The Impact of Neighborhood Status on Imprisonment for Firearm Offenses

Joshua H. Williams, Richard Rosenfeld

Research output: Contribution to journalArticlepeer-review

12 Scopus citations

Abstract

Burgeoning research on criminal case processing has revealed persistent effects of the race and ethnicity of defendants on case outcomes up to and including imprisonment. But prior studies have devoted relatively little attention to how the characteristics of the communities in which crimes are committed affect imprisonment and antecedent legal outcomes such as bail amount and pretrial detention. Guided by the group threat and focal concerns perspectives, the current study examines the impact of community racial and socioeconomic composition on the likelihood that African American male defendants are sentenced to prison rather than probation for firearm offenses in a large Midwestern city. We find that defendants arrested in neighborhoods with higher proportions of non-poor residents received higher bail and, in turn, spent more time in jail and were more likely to be sentenced to prison than those arrested in lower status neighborhoods. We find no significant effect of neighborhood racial composition on bail, pretrial confinement, or imprisonment. We recommend that the community context of crime receive high priority in future research on the impact of extralegal factors on imprisonment.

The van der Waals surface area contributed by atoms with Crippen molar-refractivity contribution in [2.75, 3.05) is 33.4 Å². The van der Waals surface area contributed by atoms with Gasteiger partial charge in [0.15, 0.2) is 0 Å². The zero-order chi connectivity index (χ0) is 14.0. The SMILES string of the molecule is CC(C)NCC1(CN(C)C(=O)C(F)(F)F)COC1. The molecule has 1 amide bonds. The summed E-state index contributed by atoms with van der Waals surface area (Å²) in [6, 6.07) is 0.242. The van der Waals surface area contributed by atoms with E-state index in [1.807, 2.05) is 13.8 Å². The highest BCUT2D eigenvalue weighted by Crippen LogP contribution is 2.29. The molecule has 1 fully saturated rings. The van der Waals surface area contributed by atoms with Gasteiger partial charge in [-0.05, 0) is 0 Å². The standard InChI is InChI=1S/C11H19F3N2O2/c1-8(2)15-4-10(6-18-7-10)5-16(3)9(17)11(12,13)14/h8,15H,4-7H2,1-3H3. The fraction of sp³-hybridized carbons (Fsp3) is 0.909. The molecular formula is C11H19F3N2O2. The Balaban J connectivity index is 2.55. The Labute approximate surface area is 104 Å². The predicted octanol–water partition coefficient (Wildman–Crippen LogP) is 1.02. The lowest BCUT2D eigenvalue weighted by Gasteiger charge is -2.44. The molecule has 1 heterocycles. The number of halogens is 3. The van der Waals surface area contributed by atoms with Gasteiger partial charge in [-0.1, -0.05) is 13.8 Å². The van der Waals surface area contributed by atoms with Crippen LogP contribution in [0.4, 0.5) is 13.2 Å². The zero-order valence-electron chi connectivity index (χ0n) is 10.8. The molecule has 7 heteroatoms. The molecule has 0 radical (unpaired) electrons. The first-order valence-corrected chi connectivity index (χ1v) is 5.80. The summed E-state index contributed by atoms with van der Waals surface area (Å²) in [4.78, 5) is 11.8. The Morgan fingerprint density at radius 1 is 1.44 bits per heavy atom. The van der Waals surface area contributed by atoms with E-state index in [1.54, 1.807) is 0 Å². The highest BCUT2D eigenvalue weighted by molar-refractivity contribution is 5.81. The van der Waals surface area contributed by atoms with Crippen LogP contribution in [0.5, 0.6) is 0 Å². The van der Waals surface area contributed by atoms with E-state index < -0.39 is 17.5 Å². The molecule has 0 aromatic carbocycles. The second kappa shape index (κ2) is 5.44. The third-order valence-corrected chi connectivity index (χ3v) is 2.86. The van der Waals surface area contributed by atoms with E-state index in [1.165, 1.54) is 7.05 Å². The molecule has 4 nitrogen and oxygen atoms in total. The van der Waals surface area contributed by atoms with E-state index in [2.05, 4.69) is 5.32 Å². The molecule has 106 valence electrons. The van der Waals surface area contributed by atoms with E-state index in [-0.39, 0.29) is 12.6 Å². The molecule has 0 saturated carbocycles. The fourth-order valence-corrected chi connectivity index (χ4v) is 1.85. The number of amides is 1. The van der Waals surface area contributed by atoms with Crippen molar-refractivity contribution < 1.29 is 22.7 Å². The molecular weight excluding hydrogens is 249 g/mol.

Original languageEnglish (US)
Pages (from-to)383-400
Number of pages18
JournalJournal of Contemporary Criminal Justice
Volume32
Issue number4
DOIs
StatePublished - Nov 1 2016
Externally publishedYes

Bibliographical note

Publisher Copyright:
© 2016, © The Author(s) 2016.

Keywords

  • imprisonment
  • pretrial detention
  • sentencing

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